December 9, 2014 White Empress – Rise of the Empress (Album Review)
Long time Cradle of Filth guitarist Paul Allender returns with his own new project by the name of White Empress featuring Chela Harper (Coal Chamber) on bass guitar and Mary Zimmer (Luna Mortis) on vocals. Finding a home on Peaceville Records, their debut album Rise of the Empress came out on the 29th of September, 2014. The album cover, which looks rather like it could have been a flyer for some kind of Christmas spectacular on ice, belies the dark direction of the music found within.
Apparently a continuation of Allender’s work in Cradle of Filth, the album attempts to mesh together a lot of the tropes and styles one can find on virtually any Cradle of Filth album, minus much of the continuity and cohesion. A varied vocal attack featuring clean and growled throat contributions from Zimmer make for an adventurous listen reminiscent of a kind of heavy metal play or pantomime, where multiple voices combine to tell the album’s story. However, in many places on the album, especially during the clumsily titled “The Ecstatic and the Sorrow,” the similarities to Cradle of Filth’s galloping guitars/varied vocal interplay styling is extremely evident. One can only imagine after two stints with Cradle of Filth and spending almost two decades with the band that this playing style is something Allender has standardized himself.
One of the album’s bright spots would be the song “Darkness Encroaching,” which features an electronic intro similar to something Darkseed or Evereve might have done in the late ’90s. The song rumbles along with effects, some rudimentary keys, and an interchange between Zimmer’s clean vocals and some distorted ‘scary’ vocals. “The Congregation” tries to mirror the epic speed and choral sampling found in acts like Nightwish or even Hollenthon. Similarities to the latter band manifest heavily in “Sven’s Tower” as well, with its climbing keyboard melodies and attempt to sound epic enough to match the soundtrack-esque keys/samples coming from the speakers.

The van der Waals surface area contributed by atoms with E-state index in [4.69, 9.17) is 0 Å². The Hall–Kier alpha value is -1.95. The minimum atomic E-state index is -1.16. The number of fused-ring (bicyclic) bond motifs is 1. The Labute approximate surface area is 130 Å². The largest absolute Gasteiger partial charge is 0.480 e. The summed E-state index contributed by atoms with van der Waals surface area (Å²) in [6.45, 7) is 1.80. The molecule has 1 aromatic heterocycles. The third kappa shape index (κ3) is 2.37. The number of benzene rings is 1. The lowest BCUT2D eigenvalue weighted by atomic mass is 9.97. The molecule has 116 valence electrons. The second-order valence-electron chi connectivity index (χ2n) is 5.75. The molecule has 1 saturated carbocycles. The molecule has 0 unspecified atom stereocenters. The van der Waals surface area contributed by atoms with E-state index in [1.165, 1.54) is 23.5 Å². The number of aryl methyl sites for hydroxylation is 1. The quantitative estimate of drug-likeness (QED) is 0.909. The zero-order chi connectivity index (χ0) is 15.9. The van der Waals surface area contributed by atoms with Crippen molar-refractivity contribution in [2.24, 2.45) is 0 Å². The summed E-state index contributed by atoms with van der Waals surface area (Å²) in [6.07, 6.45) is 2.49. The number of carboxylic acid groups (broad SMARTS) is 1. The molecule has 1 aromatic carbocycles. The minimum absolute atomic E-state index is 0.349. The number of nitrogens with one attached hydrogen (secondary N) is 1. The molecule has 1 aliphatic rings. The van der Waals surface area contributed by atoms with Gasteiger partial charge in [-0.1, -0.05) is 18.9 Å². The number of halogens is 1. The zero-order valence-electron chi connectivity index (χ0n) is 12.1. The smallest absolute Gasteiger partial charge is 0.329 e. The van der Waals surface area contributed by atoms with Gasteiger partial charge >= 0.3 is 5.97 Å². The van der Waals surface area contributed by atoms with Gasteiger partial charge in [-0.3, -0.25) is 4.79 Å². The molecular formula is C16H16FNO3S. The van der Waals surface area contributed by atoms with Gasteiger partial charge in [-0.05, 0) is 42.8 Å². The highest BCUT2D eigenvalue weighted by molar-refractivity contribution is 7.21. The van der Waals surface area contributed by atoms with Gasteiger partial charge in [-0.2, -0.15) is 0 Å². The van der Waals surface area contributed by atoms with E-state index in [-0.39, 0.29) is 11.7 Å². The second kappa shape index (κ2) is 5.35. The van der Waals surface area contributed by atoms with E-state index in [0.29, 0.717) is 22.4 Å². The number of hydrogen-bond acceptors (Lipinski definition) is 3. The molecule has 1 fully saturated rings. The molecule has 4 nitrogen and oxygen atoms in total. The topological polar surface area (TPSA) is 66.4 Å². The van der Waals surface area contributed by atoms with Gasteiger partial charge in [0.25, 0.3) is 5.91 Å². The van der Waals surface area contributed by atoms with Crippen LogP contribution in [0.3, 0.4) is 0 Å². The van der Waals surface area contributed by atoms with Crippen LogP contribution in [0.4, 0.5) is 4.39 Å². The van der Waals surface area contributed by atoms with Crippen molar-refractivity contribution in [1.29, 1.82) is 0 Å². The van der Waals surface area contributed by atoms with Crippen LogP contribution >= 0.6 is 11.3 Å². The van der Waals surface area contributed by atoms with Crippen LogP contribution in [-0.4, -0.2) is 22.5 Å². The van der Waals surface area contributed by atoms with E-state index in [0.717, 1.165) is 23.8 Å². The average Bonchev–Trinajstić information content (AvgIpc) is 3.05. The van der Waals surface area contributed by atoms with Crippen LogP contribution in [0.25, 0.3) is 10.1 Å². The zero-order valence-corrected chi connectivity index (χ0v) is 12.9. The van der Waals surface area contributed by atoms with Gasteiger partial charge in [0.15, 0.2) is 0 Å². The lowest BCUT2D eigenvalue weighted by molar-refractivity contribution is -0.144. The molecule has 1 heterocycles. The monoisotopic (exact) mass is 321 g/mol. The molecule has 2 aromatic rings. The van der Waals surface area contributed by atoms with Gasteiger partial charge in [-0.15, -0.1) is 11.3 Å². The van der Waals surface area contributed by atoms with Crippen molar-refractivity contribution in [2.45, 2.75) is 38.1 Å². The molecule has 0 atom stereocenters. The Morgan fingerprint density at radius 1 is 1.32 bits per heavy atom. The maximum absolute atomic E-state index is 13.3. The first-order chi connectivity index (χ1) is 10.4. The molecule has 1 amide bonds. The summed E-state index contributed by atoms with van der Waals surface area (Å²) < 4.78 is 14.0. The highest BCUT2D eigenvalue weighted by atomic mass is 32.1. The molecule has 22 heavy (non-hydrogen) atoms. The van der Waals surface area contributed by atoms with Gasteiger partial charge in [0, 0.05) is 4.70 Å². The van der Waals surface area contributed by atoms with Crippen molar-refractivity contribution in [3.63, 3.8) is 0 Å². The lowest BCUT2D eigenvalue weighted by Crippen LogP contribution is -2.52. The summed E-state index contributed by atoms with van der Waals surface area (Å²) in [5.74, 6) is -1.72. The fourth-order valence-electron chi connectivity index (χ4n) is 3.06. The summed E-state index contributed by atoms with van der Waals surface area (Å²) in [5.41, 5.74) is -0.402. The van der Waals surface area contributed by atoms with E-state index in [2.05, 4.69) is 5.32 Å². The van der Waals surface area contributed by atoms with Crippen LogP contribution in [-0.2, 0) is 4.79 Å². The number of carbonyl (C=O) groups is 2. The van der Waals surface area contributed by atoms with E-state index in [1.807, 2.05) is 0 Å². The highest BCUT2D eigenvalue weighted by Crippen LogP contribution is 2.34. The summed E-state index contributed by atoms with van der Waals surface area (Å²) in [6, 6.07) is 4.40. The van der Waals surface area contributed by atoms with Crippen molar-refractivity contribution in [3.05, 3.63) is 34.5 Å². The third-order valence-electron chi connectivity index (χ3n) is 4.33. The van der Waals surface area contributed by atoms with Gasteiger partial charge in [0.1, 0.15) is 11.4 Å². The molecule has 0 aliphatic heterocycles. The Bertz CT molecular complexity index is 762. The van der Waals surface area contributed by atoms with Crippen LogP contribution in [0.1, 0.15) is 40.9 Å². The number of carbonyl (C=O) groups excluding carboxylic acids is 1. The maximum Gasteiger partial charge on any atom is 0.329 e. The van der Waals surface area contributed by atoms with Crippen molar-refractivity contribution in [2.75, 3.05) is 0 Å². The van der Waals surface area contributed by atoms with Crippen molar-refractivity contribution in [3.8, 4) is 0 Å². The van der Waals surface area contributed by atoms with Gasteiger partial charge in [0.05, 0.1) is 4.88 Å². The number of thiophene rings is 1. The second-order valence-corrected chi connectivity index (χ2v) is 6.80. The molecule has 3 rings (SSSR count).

White Empress has essentially made a Dark Metal record which features a host of repurposed Cradle of Filth riffs set to an almost Lacuna Coil-like male/female vocal interchange, except instead of clean male vocals they are growled. This is not unlike the thrice aforementioned Cradle of Filth. For musicians as experienced as Allender, Harper, and Zimmer, one would expect a far greater degree of originality and execution and a lot less reliance upon the phantoms of the past. Nevertheless, there are likely some ardent fans of Allender’s work in Cradle of Filth who will want to check out Rise of the Empress. CrypticRock gives this album 2.5 out of 5 stars.